However, Vanaja Sarna, chairperson of the Central Board of Excise and Customs, ruled out a review of these rates on Friday, saying there would be no end to this. Click to read more
The government has missed out on an opportunity to spur growth of the struggling cement and housing segment by putting the commodity at the highest tax slab of 28 per cent under GST, according to industry body CMA.
The Cement Manufacturers Association (CMA) also lamented that tax incidence on cement in India, which is the highest in Asia Pacific, has affected the health of the industry that is witnessing only 70 per cent of capacity utilisation due to low demand. Click to read more
The goods and services tax (GST) Council is likely to clarify on the tax rate applicable to solar modules at its next meeting in early June, which might reverse a decision to set an 18% rate on the key component of solar energy infrastructure, company executives say.
Under the final GST rates, which takes effect on 1 July, solar modules have been classified under an 18% tax slab; the present effective tax rate on them is zero. Click to read more
Goods and Services Tax (GST) is set to get implemented from 1 July 2017. There are different GST rates prescribed for various goods and services, which may impact their cost. A homebuyer will have to pay GST at the rate of 12% to buy a home. We talked to Rajeev Talwar, chief executive officer, DLF Ltd and chairman, National Real Estate Development Council (Naredco), about how GST will impact home prices. Along with GST, we also discussed the implementation of Real Estate (Regulation and Development) Act, 2016 (RERA), and more. Edited excerpts: Click to read more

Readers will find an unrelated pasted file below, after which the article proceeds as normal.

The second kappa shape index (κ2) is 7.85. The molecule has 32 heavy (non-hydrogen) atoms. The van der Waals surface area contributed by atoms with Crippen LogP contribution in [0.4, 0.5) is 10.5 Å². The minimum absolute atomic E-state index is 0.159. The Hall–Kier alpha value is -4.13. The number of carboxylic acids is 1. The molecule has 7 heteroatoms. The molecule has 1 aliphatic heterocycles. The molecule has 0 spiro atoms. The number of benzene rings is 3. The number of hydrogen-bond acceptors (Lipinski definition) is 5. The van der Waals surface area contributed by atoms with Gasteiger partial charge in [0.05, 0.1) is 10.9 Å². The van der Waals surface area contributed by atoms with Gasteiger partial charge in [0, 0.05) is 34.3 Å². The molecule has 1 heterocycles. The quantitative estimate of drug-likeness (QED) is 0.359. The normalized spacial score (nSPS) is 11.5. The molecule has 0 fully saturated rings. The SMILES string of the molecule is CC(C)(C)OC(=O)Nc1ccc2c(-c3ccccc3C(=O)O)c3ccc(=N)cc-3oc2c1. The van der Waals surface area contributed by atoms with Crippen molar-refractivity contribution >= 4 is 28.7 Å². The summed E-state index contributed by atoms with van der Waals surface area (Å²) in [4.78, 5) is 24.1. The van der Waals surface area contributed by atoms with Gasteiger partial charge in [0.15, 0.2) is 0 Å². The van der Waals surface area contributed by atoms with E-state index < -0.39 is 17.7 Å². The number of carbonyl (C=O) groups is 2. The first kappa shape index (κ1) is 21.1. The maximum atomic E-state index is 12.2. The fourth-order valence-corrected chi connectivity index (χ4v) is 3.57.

The goods and services tax (GST) is not merely a tax change but a business change that will impact all functions of an organisation such as finance, product pricing, supply chain, information technology, contracts and commercials. Its companywide implementation is not limited to the finance and IT departments, but involves the entire business ecosystem. Any training and sensitising programme has to involve employees, vendors and key customers. Sudipto Dey looks at what it entails: Click to read more
The government is touting it as the biggest tax reform since Independence. Its critics (and there are a few) call it a good idea that has been mangled beyond recognition. The final iteration of the Goods and Services Tax (GST), after rates were determined for all goods and services on May 19, answers to both descriptions equally.
There is no doubt the GST is a giant step forward in simplifying the tax regime. By prescribing a single tax rate for a good/ service irrespective of the state it originates in, or the state it gets consumed in, GST brings a certain order to taxation. But we didn’t go the whole hog. Other countries that implemented GST went with a single tax rate (or at best two). Click to read more
Will the implementation of the goods and services tax (GST) really help you in buying your home for a lesser price? Maybe, if developers do not increase property prices in order to keep themselves afloat to repay returns on investments during this time.
Implementation of the GST regime also means, “In order to avail tax rebates, developers will have to cut on cash component and inputs need to be sourced from registered vendors in order to claim any tax rebate,” mentioned a report by CARE Ratings. Click to read more